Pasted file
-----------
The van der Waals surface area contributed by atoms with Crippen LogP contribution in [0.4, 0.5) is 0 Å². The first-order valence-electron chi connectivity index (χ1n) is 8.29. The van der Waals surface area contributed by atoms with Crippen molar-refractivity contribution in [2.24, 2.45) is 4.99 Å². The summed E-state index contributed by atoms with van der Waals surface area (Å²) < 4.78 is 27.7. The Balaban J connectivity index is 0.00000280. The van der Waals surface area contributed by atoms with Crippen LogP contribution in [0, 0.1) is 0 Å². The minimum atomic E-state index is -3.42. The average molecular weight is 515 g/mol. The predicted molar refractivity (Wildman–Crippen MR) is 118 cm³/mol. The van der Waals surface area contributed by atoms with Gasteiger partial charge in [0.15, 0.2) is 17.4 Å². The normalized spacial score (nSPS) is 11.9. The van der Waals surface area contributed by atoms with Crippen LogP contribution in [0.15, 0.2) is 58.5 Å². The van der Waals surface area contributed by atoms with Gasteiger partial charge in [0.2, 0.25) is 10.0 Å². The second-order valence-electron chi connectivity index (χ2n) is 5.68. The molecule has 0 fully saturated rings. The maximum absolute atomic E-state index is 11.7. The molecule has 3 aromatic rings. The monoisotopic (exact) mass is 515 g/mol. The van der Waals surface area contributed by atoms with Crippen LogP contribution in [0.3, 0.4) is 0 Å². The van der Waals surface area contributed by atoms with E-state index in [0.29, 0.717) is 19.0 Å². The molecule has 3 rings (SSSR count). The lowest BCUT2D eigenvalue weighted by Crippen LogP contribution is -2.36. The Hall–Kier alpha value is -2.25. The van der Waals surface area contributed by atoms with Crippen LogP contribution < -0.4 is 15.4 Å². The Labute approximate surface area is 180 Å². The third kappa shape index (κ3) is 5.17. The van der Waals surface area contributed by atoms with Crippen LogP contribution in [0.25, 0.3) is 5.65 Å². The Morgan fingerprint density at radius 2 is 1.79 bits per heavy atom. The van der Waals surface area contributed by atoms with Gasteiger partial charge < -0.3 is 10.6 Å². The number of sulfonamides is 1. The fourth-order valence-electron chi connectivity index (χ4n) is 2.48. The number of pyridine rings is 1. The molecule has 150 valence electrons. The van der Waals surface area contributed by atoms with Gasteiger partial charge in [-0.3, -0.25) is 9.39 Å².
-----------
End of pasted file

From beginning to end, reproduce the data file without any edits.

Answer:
The van der Waals surface area contributed by atoms with Crippen LogP contribution in [0.4, 0.5) is 0 Å². The first-order valence-electron chi connectivity index (χ1n) is 8.29. The van der Waals surface area contributed by atoms with Crippen molar-refractivity contribution in [2.24, 2.45) is 4.99 Å². The summed E-state index contributed by atoms with van der Waals surface area (Å²) < 4.78 is 27.7. The Balaban J connectivity index is 0.00000280. The van der Waals surface area contributed by atoms with Crippen LogP contribution in [0, 0.1) is 0 Å². The minimum atomic E-state index is -3.42. The average molecular weight is 515 g/mol. The predicted molar refractivity (Wildman–Crippen MR) is 118 cm³/mol. The van der Waals surface area contributed by atoms with Gasteiger partial charge in [0.15, 0.2) is 17.4 Å². The normalized spacial score (nSPS) is 11.9. The van der Waals surface area contributed by atoms with Crippen LogP contribution in [0.15, 0.2) is 58.5 Å². The van der Waals surface area contributed by atoms with Gasteiger partial charge in [0.2, 0.25) is 10.0 Å². The second-order valence-electron chi connectivity index (χ2n) is 5.68. The molecule has 0 fully saturated rings. The maximum absolute atomic E-state index is 11.7. The molecule has 3 aromatic rings. The monoisotopic (exact) mass is 515 g/mol. The van der Waals surface area contributed by atoms with Crippen LogP contribution in [0.3, 0.4) is 0 Å². The van der Waals surface area contributed by atoms with E-state index in [0.29, 0.717) is 19.0 Å². The molecule has 3 rings (SSSR count). The lowest BCUT2D eigenvalue weighted by Crippen LogP contribution is -2.36. The Hall–Kier alpha value is -2.25. The van der Waals surface area contributed by atoms with Crippen LogP contribution < -0.4 is 15.4 Å². The Labute approximate surface area is 180 Å². The third kappa shape index (κ3) is 5.17. The van der Waals surface area contributed by atoms with Crippen LogP contribution in [0.25, 0.3) is 5.65 Å². The Morgan fingerprint density at radius 2 is 1.79 bits per heavy atom. The van der Waals surface area contributed by atoms with Gasteiger partial charge < -0.3 is 10.6 Å². The number of sulfonamides is 1. The fourth-order valence-electron chi connectivity index (χ4n) is 2.48. The number of pyridine rings is 1. The molecule has 150 valence electrons. The van der Waals surface area contributed by atoms with Gasteiger partial charge in [-0.3, -0.25) is 9.39 Å².